Can we stop social media sites from mining our data?

Netflix premiered a special on technology and the affects that it might be having on our lives.

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Netflix premiered a special on technology and the affects that it might be having on our lives.

Can we stop social media sites from mining our data?

Olivia Romick

Social media is advancing at a rate we have never seen before, and now experts are wondering how we can control these large corporations from mining our personal information for profit.

Netflix’s original documentary The Social Dilemma from director Jeff Orlowski tells a tale of modern technology treating individual people as products, all slaves of social media websites with no regulations or rules. Sounds like a scary story, right? The problem is that we are currently living it.

From Exposure Labs production company, The Social Dilemma focuses on Tristan Harris, former Google design ethicist and Center for Humane Society co-founder. As he explains the way social media sites mine our data for profit, another story runs parallel. This secondary fictional story focuses on an average American family made up of Ben (Skylar Gisondo), his sisters Isla (Sophia Hammons) and Cassandra (Kara Hayward), and their father and mother (Chris Grundy and Barbara Gehring).

The documentary begins with a quote from Sophocles, “Nothing vast enters the life of mortals without a curse.” Former employees from Apple, YouTube, Facebook, and Instagram provide personal interviews on how technology has evolved into, among the descriptions, “a digital pacifier” or slot machines. Several former executives insist that their intentions were pure when they first created Facebook like buttons, for example. They claim they made the buttons to encourage positivity and had no way of knowing that they would contribute to the rising anxiety, depression and suicide rates among teen and pre-teen girls.

Everything we do online is tracked, and large corporations are hacking people’s psychology for more growth. In our current society, corporations believe they need to attain profit at any cost. The tagging friends feature is one way that these corporations capture our attention. As Harris said, “Who wouldn’t click on that notification?” We are constantly being watched by these companies, as another executive commented, “We are all lab rats.”

Another quote in the documentary comes from Edward Tufte, “There are only two industries that call their customers ‘users’: illegal drugs and software.” Dr. Anna Lembke, Director of Addiction Medicine from Stanford University, says that “social media is a drug.” Ben, from the fictional secondary story, tells his mother that he can go a week without using his phone. After only three days, Ben uses his phone again. This time, however, he falls into a rabbit hole of conspiracy theories. In this fictional universe, he joins a resistance group called Extreme Center, which calls on people not to vote and ignore the truth. This group introduces perhaps the worst product of social media, fake news.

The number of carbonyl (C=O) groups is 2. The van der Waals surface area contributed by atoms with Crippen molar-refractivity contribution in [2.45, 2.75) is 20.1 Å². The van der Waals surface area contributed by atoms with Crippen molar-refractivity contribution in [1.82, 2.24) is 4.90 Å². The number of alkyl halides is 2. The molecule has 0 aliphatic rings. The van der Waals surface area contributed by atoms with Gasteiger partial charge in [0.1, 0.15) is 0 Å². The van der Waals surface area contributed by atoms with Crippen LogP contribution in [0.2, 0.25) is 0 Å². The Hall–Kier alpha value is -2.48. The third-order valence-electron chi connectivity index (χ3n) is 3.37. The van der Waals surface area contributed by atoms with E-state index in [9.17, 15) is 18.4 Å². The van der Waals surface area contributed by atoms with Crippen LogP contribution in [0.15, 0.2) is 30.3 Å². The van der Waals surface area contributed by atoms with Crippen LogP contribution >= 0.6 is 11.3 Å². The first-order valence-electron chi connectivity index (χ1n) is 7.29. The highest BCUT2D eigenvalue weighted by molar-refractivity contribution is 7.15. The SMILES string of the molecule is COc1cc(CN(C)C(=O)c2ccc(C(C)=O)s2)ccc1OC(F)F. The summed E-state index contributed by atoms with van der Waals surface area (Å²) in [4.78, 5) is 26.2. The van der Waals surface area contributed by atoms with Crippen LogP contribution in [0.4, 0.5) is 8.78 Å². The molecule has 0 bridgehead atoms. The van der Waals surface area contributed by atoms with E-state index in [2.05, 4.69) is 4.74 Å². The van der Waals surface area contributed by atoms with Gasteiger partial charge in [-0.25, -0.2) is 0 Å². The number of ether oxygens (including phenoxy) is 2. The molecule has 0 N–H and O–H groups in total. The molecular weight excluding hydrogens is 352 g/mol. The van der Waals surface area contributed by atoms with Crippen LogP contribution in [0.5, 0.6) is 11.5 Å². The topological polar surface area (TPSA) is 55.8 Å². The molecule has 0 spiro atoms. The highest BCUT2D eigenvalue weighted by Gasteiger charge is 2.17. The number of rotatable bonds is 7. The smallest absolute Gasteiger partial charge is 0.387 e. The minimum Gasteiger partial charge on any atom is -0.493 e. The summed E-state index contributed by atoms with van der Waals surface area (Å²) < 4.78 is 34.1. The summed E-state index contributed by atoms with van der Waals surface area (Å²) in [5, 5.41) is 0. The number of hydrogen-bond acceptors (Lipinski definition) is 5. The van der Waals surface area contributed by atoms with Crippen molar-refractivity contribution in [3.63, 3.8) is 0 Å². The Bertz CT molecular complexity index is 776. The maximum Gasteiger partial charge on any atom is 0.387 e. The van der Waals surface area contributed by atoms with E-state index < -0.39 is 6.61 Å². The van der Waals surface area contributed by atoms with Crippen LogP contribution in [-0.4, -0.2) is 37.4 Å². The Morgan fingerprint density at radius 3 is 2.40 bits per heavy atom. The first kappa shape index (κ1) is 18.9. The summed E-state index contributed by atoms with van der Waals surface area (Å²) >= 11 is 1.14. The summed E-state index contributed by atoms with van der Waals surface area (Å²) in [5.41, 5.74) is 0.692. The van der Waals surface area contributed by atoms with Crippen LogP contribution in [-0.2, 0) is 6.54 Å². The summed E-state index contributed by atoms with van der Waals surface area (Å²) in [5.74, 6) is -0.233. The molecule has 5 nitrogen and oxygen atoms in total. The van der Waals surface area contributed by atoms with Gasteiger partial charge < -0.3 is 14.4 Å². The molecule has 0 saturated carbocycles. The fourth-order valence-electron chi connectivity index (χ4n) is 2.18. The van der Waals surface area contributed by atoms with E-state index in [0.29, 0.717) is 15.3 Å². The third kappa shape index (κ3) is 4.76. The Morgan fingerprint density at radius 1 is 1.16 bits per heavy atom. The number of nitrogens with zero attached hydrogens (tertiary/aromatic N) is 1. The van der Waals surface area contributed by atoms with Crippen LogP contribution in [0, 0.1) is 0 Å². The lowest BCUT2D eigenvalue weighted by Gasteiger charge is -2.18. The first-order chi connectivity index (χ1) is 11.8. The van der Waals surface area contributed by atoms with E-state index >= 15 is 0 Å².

According to statistics from this year, on Twitter, fake news travels six times faster than real news. Our country is now more divided than ever, and we have no desire to see the other point of view, whether it concerns politics, conspiracy theories or celebrity gossip. Every technology expert presented in the film ensures that artificial intelligence will not and cannot take away fake news. The technology itself is not the threat according to Harris, it is “its ability to bring out the worst in society.” We can’t put the genie back in the bottle, so how do we fix this problem that will send us, according to all the technology experts, to certain doom?

Harris assures us in the final few moments of the film that while social media sites certainly can turn us into a dystopian society, and some would argue it already has, it has many features that make us a utopian society. We can connect with anyone from around the world with only the click of a button, and google maps allow us to travel anywhere. On the flip side of the coin, many problems in society have been traced back to these social media websites. There is no one bad guy in this situation. Harris said, “There’s a problem happening in the tech industry, and it doesn’t have a name, and it has to do with one source.” There are no rules or regulations in the tech industry, and no laws about digital privacy. We don’t just want to change, we have to change.

When asked what they were most worried about, the former tech employees answered, “civil war,” or that we will “destroy our civilization and we won’t survive.” We have to realign the digital incentive for these large corporations. Without it, they have no reason to continue mining our data. Jeff Seibert, former Twitter executive, likens us to trees worth more dead than alive. When we are dead, or absent-mindedly consuming media, we are worth more to social media websites than we are when we are living or interacting with the physical world around us. We may not know precisely how we will fix this increasingly alarming issue, but as Tristan Harris put it, “We built these things, and we have a responsibility to change it.”